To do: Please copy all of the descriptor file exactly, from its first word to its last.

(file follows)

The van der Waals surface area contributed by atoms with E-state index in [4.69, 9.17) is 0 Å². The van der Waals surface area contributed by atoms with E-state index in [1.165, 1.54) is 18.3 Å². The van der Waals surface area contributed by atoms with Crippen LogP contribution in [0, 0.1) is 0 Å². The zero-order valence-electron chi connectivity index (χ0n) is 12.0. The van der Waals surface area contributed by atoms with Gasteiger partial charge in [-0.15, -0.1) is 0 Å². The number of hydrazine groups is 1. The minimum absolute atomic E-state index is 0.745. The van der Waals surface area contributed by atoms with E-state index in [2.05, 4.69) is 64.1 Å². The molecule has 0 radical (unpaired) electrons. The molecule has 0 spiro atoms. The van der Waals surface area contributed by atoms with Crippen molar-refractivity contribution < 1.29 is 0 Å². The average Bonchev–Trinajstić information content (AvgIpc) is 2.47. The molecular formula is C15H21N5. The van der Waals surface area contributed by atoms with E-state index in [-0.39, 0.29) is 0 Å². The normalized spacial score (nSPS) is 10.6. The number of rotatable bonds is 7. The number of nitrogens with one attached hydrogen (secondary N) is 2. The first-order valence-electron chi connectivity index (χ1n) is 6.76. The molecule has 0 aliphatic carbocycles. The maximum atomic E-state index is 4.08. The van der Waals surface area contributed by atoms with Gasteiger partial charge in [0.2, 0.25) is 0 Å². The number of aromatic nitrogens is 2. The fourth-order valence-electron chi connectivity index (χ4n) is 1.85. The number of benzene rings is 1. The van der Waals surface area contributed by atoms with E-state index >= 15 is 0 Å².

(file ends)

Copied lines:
The van der Waals surface area contributed by atoms with E-state index in [4.69, 9.17) is 0 Å². The van der Waals surface area contributed by atoms with E-state index in [1.165, 1.54) is 18.3 Å². The van der Waals surface area contributed by atoms with Crippen LogP contribution in [0, 0.1) is 0 Å². The zero-order valence-electron chi connectivity index (χ0n) is 12.0. The van der Waals surface area contributed by atoms with Gasteiger partial charge in [-0.15, -0.1) is 0 Å². The number of hydrazine groups is 1. The minimum absolute atomic E-state index is 0.745. The van der Waals surface area contributed by atoms with E-state index in [2.05, 4.69) is 64.1 Å². The molecule has 0 radical (unpaired) electrons. The molecule has 0 spiro atoms. The van der Waals surface area contributed by atoms with Crippen molar-refractivity contribution < 1.29 is 0 Å². The average Bonchev–Trinajstić information content (AvgIpc) is 2.47. The molecular formula is C15H21N5. The van der Waals surface area contributed by atoms with E-state index in [-0.39, 0.29) is 0 Å². The normalized spacial score (nSPS) is 10.6. The number of rotatable bonds is 7. The number of nitrogens with one attached hydrogen (secondary N) is 2. The first-order valence-electron chi connectivity index (χ1n) is 6.76. The molecule has 0 aliphatic carbocycles. The maximum atomic E-state index is 4.08. The van der Waals surface area contributed by atoms with Gasteiger partial charge in [0.2, 0.25) is 0 Å². The number of aromatic nitrogens is 2. The fourth-order valence-electron chi connectivity index (χ4n) is 1.85. The number of benzene rings is 1. The van der Waals surface area contributed by atoms with E-state index >= 15 is 0 Å².